Next, they tell us about the business they’re going to start: a daycare. In other words, a business with kids, fun, and a little bit of chaos! Any floor in a daycare will need to stand up to a lot of wear and tear; it also needs to be easy to clean in case of spills, accidents, or who knows what else.

Life with kids in a nutshell.


So, what are the options? We can rule out carpet right away. Hardwood, although gorgeous, isn’t the best for commercial spaces, as it can scratch and scuff. Porcelain is waterproof and easy to clean, but it can crack if heavy objects are dropped on it and it’s very slippery when wet.

From a solely durability perspective, laminate is your best bet. It’s strong, stable, available in a huge range of colors, and it’s water resistant. The key word there? Resistant. Modern laminate is much better than it used to be about water and spills due to advances in protective coating and sealing, but the inner core boards underneath will still soak up moisture like a sponge if they’re exposed. New advances in flooring technology recently brought us the most water resistant laminate on the market (link); it’s even got a 48-hour water warranty, a first for laminate.

If you decide to go with laminate, be sure to check the AC rating (link to RC). That’ll tell you how durable the floor is, and while they’re all pretty dang durable, you’ll be surprised at just how much of a beating laminate can take.

If you want a waterproof floor, you want vinyl. You can literally overflow a bathtub onto vinyl flooring and clean it up without any trouble or flooring damage.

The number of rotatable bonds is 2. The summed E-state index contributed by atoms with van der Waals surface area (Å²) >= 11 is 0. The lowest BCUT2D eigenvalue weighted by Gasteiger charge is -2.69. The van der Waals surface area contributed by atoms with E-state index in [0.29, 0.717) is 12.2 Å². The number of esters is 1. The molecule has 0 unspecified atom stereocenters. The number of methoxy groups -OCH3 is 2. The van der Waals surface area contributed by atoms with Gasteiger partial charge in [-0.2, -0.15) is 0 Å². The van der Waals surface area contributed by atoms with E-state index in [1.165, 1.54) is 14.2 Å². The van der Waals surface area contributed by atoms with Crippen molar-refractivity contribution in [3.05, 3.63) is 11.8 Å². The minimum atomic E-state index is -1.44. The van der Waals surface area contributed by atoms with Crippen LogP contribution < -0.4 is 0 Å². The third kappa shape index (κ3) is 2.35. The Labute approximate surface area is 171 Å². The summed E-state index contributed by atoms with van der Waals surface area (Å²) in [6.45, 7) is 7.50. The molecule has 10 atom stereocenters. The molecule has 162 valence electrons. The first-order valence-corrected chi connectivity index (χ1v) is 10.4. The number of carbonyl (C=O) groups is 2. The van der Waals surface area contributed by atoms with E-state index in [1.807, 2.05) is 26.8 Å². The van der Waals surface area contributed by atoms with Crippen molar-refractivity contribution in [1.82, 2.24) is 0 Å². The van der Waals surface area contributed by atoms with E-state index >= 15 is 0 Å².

(No, that’s not hyperbole. We’ve done it.)


Vinyl used to be available in sheets only, but thankfully for your style and your wallet it’s come a long way since then. Today’s vinyl isn’t the spongy mess of yore; instead it’s sold in sturdy planks and tiles designed to look like wood or stone. It’s also highly durable and a top choice for pet owners because it’s so easy to clean. Vinyl is one of your best choices for a busy environment like a daycare; it can handle the delightful chaos that inevitably results from daily life with kids.

It’s easy to care for, easy to love, and easy to install. If you want to go one step further, there’s WPC vinyl. WPC is a virgin (non-recycled) material that’s engineered specifically for toughness. Thicker than normal vinyl, WPC floors frequently have attached pads like premium cork to ensure a softer and quieter sound underfoot. It’s the closest thing on the market to a waterproof laminate!

Do you have specific questions about the right floor for your home or business? Call our flooring experts at 1-800-804-5251 today!

Posted in Z-Level: Our Odds & Ends

What Is The Eastridge Finish Warranty?